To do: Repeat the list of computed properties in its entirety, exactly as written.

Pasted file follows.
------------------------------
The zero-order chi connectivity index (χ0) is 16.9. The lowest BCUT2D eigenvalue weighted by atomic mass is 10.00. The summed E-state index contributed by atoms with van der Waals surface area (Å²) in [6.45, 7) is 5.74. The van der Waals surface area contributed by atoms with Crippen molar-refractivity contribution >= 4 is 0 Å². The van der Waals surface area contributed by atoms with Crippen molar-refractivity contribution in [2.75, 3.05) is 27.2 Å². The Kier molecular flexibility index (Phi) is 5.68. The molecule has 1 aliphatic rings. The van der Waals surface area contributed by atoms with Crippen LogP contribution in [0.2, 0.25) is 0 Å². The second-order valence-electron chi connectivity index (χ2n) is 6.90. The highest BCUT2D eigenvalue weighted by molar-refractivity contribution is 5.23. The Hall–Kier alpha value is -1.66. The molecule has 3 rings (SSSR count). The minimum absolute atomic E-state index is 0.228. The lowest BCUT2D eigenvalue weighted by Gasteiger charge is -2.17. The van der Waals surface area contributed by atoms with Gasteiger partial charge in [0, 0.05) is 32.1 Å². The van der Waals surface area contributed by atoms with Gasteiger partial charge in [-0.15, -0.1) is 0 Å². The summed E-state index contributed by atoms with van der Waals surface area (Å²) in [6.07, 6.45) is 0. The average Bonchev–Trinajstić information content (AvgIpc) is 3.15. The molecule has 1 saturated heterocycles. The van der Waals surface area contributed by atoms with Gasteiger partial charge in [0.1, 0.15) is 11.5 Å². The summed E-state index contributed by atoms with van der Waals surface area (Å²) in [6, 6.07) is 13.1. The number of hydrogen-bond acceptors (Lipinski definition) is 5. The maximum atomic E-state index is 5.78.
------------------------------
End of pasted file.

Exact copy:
The zero-order chi connectivity index (χ0) is 16.9. The lowest BCUT2D eigenvalue weighted by atomic mass is 10.00. The summed E-state index contributed by atoms with van der Waals surface area (Å²) in [6.45, 7) is 5.74. The van der Waals surface area contributed by atoms with Crippen molar-refractivity contribution >= 4 is 0 Å². The van der Waals surface area contributed by atoms with Crippen molar-refractivity contribution in [2.75, 3.05) is 27.2 Å². The Kier molecular flexibility index (Phi) is 5.68. The molecule has 1 aliphatic rings. The van der Waals surface area contributed by atoms with Crippen LogP contribution in [0.2, 0.25) is 0 Å². The second-order valence-electron chi connectivity index (χ2n) is 6.90. The highest BCUT2D eigenvalue weighted by molar-refractivity contribution is 5.23. The Hall–Kier alpha value is -1.66. The molecule has 3 rings (SSSR count). The minimum absolute atomic E-state index is 0.228. The lowest BCUT2D eigenvalue weighted by Gasteiger charge is -2.17. The van der Waals surface area contributed by atoms with Gasteiger partial charge in [0, 0.05) is 32.1 Å². The van der Waals surface area contributed by atoms with Gasteiger partial charge in [-0.15, -0.1) is 0 Å². The summed E-state index contributed by atoms with van der Waals surface area (Å²) in [6.07, 6.45) is 0. The average Bonchev–Trinajstić information content (AvgIpc) is 3.15. The molecule has 1 saturated heterocycles. The van der Waals surface area contributed by atoms with Gasteiger partial charge in [0.1, 0.15) is 11.5 Å². The summed E-state index contributed by atoms with van der Waals surface area (Å²) in [6, 6.07) is 13.1. The number of hydrogen-bond acceptors (Lipinski definition) is 5. The maximum atomic E-state index is 5.78.